It would appear that I missed something over the past couple of months. Apparently, there is an element of baseball observers and fans still disillusioned from the 2011-14 swoon who are very upset over the manner in which the Twins conducted the offseason in the area of player acquisition.

I’ll admit to being somewhat puzzled by the signing of Byung Ho Park, the 29-year-old from the Korea Baseball Organization.

More than anything, they wanted to move Miguel Sano from the DH role, so the Twins decided to bring in a DH option with power (at least in Korea).

I watched Park take batting practice a handful of times in Fort Myers in informal workouts earlier this month. He did not get one “wow’’ out of me, but we’ll see if that means anything.

Kennys Vargas got plenty of wows out of me a year ago in the same type of BP sessions in Fort Myers, and that didn’t turn into anything.

The Twins aren’t going admit it, but it’s my belief the No. 1 reason they want Sano in the field is his weight. He weighs between 265 and 270 pounds, and I think the Twins fear he could get heavier if he’s not playing in the field.

My solution would have been to have Sano and Joe Mauer share first base and DH, with Sano playing two-thirds of the games at first.

Go ahead, tell me again, that Joe doesn’t have the production needed at DH, and I’ll you this again: What difference does it make, first base or DH, Joe’s still going to be in the lineup.

The Twins had outfield options without adding Sano to mix: Rosario and Buxton for left and center, with Max Kepler and Oswaldo Arcia to compete for right field, and Danny Santana as an extra outfielder.

What if Buxton isn’t ready as a hitter? You bat him ninth and wait until he starts figuring it out. Buxton isn’t going back to minors, not as long as the manager and his coaches have anything to say about it.

So, if I saw a big controversy with the Twins, it was with the addition of a player – Park – and not that they didn’t add significantly to what now figures to be a $107 million payroll.

Aaron Hicks for a catcher, John Ryan Murphy. No controversy there, that I can see.

Keeping Trevor Plouffe? Hooray! I had him as the Twins’ most valuable player.

Failing to sign Antonio Bastardo as a lefthander for the bullpen? I would’ve been on board with Bastardo, but the Twins don’t think he’s that good. Period.

A team has to trust its opinion, whether the observers buy into it or not.

If the main crime the Twins committed was not signing a free agent lefty to replace Brian Duensing, it was a winter of petty misdemeanors in the roster department.

I found out last week that there’s a greater controversy than that. I was in Fort Myers, doing my afternoon radio show from the press box at Hammond Stadium. General Manager Terry Ryan did a 20-minute interview on Thursday.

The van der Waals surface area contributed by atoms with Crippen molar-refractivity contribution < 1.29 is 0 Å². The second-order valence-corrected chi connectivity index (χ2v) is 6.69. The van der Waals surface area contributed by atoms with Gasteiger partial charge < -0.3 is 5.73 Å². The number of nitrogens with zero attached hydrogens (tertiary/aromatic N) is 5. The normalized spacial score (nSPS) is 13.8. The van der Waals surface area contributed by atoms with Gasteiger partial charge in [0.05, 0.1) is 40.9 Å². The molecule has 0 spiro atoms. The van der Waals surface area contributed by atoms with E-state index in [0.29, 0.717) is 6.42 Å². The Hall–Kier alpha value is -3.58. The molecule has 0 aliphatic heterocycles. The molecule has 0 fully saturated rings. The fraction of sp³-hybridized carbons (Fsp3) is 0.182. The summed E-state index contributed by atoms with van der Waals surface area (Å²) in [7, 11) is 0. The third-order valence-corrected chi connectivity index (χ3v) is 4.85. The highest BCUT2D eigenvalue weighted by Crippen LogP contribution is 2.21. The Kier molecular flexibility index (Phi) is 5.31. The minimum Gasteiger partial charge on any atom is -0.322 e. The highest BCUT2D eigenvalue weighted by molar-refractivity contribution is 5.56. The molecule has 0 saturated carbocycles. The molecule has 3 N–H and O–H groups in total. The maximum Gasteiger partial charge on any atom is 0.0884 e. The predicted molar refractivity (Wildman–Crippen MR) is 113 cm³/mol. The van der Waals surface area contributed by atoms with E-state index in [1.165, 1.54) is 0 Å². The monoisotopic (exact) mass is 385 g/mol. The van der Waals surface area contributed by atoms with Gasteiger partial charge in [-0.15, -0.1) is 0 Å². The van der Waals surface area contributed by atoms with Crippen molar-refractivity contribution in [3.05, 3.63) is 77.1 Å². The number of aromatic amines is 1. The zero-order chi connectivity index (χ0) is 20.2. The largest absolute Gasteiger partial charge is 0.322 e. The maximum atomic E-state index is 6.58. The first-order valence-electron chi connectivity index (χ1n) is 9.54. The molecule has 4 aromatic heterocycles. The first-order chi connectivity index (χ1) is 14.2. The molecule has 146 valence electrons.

Ryan was asked to again explain the move of Sano to right field, and also why it was right field rather than left. He was asked if he felt “bushwhacked’’ by Joe Mauer’s recent comments on “double vision’’ problems at the plate. He was asked what the solution might be for Ricky Nolasco, still owed $25 million and a complete flop in two seasons in Minnesota.

Ryan gave his answers. Next question.

Several complaints rolled in about Ryan not being grilled properly.

“About what?’’ I had to ask a radio colleague.

He said: “They are mad the Twins didn’t sign Zack Greinke.’’

Have to admit, I didn’t realize that was a controversy. I spend way too much time in the real world.

Further feedback indicated it was the old “if the Pohlads weren’t so cheap, the Twins would have a No. 1 starter’’ argument.

Hey, the Dodgers couldn’t beat Arizona’s offer, so did any non-idiot expect the Pohlads to do so? These gentlemen are great philanthropists, but baseball is not about philanthropy.

Everyone is worked up about the bullpen. I kind of like the bullpen. That will require the Molitor-Allen tandem to do a better job monitoring usage in Year 2 and not to wind up with almost the whole crew on the disabled list again.

Only Glen Perkins avoided the DL last season, and only because his shutdown came in September when the roster was expanded.

Perkins. Kevin Jepsen. Trevor May. Ryan Pressly (if healthy). Casey Fien. Even Alex Meyer. Those are good arms. And the spot lefty you’re worried about … there’s always one of those around. The rookie, Taylor Rogers, could be it this time.

As for not having a No. 1 starter … well, the Twins had a No. 1 in Phil Hughes in 2014. He went backwards in 2015, and now he looks fit and ready, and he’s got a chance to be back to what he was.

He’s in there with Erv Santana and Kyle Gibson, both good, and we’ll see if Tyler Duffey can be what he was down the stretch last season. The Twins will run out Tommy Milone as the lefty starter. He doesn’t do much for me but others in my occupation see him as serviceable.

Nolasco will probably end up in the pen, and Jose Berrios will be in the minors for a while, until an opening is created with the fivesome of Hughes, Santana, Gibson, Duffey and Milone.

The phrase “we’ll see’’ was used here two or three times. That’s the great thing about spring training and then the season – the we’ll see part.

To me, there’s nothing to be mad about with the Twins and this offseason. That's the danger of realism, I guess.

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